In a further step towards its goal of becoming the Best Bank for Customers, Lloyds Banking Group has this week introduced Talking ATMs across Lloyds Bank, Halifax and Bank of Scotland to make it easier for blind and partially sighted customers to withdraw cash and check balances.
The Group has worked closely with the Royal National Institute of Blind People to ensure that the machines serve the needs of those who are visually impaired. Lloyds Banking Group will have a total of nearing 1,300 Talking ATMs working across the UK by the end of 2013.
Talking ATMs are quick and easy to use; cash machines with an audio jack socket and a volume control button can 'talk' to customers, providing audio instructions to help them complete their transactions.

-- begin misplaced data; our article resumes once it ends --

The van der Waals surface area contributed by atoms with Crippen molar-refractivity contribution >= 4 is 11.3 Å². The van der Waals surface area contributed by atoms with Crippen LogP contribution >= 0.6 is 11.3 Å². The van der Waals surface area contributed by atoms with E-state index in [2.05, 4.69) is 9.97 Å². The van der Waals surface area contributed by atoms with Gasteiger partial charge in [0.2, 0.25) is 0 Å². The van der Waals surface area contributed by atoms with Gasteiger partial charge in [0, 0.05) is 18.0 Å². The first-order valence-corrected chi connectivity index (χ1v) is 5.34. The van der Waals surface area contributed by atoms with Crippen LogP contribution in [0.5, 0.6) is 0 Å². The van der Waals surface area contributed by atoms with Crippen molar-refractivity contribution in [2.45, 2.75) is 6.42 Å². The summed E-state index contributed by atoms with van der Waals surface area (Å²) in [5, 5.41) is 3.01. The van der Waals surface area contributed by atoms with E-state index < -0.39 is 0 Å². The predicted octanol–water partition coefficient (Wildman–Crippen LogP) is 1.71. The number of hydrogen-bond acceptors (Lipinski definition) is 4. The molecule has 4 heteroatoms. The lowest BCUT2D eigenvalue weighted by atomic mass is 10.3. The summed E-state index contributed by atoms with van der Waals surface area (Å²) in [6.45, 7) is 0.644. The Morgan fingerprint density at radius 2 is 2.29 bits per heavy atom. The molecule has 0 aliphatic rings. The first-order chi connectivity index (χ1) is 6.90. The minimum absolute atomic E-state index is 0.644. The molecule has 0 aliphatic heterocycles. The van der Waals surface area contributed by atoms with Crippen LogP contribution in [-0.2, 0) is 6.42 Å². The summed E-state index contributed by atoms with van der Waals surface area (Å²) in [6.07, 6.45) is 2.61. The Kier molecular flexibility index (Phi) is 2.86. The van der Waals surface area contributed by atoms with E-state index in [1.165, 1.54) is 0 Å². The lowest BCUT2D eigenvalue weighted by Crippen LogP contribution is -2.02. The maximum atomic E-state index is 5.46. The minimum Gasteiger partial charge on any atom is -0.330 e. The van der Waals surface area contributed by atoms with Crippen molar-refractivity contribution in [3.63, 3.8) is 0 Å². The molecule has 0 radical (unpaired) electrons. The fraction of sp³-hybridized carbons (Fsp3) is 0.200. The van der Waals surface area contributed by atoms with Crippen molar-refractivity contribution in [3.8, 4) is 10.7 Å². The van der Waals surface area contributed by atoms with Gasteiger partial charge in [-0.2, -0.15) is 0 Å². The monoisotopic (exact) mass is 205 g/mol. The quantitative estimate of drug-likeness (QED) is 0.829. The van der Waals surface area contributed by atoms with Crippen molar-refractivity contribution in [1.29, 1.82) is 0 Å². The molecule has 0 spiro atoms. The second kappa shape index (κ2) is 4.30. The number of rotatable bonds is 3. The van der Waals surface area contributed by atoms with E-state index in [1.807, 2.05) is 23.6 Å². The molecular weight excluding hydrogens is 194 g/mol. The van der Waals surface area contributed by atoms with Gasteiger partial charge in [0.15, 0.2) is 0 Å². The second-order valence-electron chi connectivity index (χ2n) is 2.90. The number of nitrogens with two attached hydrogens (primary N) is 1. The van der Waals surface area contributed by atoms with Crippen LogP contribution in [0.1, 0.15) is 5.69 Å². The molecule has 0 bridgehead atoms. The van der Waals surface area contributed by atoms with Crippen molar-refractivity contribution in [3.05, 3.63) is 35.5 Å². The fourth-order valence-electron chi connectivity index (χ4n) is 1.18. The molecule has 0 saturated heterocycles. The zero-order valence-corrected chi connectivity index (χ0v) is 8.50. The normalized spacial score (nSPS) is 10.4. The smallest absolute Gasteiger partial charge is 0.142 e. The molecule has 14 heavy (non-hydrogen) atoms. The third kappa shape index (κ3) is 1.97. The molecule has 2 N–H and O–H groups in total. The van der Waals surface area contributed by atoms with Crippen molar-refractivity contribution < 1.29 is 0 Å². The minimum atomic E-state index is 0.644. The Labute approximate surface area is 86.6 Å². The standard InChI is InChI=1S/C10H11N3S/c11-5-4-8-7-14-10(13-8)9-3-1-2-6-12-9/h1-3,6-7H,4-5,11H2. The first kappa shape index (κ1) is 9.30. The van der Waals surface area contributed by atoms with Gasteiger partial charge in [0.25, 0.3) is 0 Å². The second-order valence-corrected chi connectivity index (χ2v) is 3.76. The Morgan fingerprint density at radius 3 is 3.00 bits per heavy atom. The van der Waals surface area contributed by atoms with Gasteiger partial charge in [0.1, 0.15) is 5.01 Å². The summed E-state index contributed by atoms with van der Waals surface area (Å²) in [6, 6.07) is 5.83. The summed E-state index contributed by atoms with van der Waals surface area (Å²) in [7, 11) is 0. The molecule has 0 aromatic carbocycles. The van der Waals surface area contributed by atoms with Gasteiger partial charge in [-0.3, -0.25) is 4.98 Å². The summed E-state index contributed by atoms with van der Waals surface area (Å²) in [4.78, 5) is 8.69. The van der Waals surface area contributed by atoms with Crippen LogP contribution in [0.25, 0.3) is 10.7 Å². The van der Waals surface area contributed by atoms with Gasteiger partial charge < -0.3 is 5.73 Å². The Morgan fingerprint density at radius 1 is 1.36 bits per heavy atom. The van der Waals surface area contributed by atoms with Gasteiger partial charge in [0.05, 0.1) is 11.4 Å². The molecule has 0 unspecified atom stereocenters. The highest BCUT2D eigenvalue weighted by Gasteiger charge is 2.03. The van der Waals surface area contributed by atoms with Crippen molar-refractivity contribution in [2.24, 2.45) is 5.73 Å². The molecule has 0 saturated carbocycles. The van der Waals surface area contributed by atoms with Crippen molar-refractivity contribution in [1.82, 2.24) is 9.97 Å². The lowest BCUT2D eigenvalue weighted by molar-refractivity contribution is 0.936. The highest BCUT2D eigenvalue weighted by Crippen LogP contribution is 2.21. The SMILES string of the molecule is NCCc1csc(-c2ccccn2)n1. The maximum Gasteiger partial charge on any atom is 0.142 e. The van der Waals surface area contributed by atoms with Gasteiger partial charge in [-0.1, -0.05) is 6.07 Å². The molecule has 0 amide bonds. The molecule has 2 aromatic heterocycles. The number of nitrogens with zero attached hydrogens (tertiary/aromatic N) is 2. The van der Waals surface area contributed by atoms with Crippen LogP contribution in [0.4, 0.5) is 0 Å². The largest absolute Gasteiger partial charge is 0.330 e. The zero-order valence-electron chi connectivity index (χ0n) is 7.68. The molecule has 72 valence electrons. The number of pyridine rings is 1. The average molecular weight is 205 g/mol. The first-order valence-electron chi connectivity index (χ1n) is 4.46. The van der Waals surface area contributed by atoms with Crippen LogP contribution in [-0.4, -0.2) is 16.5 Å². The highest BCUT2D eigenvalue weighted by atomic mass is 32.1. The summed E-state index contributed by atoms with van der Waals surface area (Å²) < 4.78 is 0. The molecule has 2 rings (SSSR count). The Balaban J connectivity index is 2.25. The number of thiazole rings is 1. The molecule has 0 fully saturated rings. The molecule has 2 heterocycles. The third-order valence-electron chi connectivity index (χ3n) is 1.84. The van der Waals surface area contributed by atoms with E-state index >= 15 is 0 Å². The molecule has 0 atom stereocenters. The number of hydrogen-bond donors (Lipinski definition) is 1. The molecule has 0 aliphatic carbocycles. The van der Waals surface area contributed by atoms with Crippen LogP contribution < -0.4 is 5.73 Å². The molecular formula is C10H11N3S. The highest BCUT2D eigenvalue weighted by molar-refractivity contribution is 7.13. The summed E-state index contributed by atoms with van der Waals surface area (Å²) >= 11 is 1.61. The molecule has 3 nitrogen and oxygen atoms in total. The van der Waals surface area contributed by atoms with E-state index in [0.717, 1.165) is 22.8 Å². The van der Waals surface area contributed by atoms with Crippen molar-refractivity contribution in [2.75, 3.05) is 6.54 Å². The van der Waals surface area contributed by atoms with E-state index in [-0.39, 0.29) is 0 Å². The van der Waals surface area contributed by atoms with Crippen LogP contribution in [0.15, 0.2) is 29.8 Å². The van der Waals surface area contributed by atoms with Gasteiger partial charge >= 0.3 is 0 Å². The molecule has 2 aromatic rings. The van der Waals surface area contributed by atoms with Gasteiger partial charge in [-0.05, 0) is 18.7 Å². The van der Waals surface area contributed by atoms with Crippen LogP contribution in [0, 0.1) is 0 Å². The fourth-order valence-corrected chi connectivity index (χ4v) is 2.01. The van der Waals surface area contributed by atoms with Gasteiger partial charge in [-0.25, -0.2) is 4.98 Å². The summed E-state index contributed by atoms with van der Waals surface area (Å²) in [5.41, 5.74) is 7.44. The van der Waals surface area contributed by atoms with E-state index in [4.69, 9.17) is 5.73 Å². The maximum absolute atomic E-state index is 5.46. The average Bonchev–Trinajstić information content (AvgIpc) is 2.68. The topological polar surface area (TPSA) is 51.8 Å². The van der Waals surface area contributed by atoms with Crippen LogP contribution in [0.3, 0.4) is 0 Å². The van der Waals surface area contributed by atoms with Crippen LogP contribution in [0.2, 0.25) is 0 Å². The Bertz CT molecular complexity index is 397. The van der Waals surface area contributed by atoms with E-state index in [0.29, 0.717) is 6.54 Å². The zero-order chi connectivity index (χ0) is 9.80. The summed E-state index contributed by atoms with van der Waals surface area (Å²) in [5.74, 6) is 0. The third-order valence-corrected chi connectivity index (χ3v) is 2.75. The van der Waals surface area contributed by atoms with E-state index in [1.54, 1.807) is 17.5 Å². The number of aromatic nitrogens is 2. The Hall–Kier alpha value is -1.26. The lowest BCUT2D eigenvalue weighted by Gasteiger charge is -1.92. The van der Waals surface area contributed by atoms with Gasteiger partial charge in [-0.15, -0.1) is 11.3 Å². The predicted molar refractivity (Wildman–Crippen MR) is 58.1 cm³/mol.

As well as blind and partially sighted customers those with other accessibility problems, such as literacy issues and dyslexia, will also benefit from the changes.
Graeme Whippy, Senior Disability Manager at Lloyds Banking Group: "Lloyds is proud to offer Talking ATMs to customers who need this type of assistance, as we aim to be as accessible as we can possibly be. We've worked closely with the Royal National Institute of Blind People to ensure that we get our Talking ATMs right and we look forward to hearing customers' feedback on how they find using them."